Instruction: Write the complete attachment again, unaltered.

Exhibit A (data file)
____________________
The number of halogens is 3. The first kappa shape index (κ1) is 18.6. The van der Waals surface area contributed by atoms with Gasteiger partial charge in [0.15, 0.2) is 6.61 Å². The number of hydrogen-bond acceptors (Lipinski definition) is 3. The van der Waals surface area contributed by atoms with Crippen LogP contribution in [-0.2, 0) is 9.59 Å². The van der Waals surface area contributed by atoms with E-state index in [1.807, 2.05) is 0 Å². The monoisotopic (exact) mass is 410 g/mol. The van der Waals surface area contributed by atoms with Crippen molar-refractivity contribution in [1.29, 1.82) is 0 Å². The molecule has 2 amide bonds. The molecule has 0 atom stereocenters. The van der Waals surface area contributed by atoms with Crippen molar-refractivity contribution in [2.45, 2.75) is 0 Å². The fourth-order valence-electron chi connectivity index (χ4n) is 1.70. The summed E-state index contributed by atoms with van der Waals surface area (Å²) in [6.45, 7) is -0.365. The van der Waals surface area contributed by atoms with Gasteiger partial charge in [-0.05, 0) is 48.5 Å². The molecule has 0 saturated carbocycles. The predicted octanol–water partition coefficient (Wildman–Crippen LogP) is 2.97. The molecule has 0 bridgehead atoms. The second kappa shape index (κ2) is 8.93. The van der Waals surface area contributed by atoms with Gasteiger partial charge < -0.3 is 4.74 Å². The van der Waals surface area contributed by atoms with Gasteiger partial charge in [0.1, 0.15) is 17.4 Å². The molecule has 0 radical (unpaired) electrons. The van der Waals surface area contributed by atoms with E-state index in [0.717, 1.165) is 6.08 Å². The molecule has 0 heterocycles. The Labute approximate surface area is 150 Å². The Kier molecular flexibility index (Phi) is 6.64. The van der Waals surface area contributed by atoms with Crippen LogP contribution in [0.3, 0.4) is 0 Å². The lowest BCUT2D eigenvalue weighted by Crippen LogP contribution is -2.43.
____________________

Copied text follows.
The number of halogens is 3. The first kappa shape index (κ1) is 18.6. The van der Waals surface area contributed by atoms with Gasteiger partial charge in [0.15, 0.2) is 6.61 Å². The number of hydrogen-bond acceptors (Lipinski definition) is 3. The van der Waals surface area contributed by atoms with Crippen LogP contribution in [-0.2, 0) is 9.59 Å². The van der Waals surface area contributed by atoms with E-state index in [1.807, 2.05) is 0 Å². The monoisotopic (exact) mass is 410 g/mol. The van der Waals surface area contributed by atoms with Crippen molar-refractivity contribution in [1.29, 1.82) is 0 Å². The molecule has 2 amide bonds. The molecule has 0 atom stereocenters. The van der Waals surface area contributed by atoms with Crippen molar-refractivity contribution in [2.45, 2.75) is 0 Å². The fourth-order valence-electron chi connectivity index (χ4n) is 1.70. The summed E-state index contributed by atoms with van der Waals surface area (Å²) in [6.45, 7) is -0.365. The van der Waals surface area contributed by atoms with Gasteiger partial charge in [-0.05, 0) is 48.5 Å². The molecule has 0 saturated carbocycles. The predicted octanol–water partition coefficient (Wildman–Crippen LogP) is 2.97. The molecule has 0 bridgehead atoms. The second kappa shape index (κ2) is 8.93. The van der Waals surface area contributed by atoms with Gasteiger partial charge < -0.3 is 4.74 Å². The van der Waals surface area contributed by atoms with Gasteiger partial charge in [0.1, 0.15) is 17.4 Å². The molecule has 0 radical (unpaired) electrons. The van der Waals surface area contributed by atoms with E-state index in [0.717, 1.165) is 6.08 Å². The molecule has 0 heterocycles. The Labute approximate surface area is 150 Å². The Kier molecular flexibility index (Phi) is 6.64. The van der Waals surface area contributed by atoms with Crippen LogP contribution in [0.3, 0.4) is 0 Å². The lowest BCUT2D eigenvalue weighted by Crippen LogP contribution is -2.43.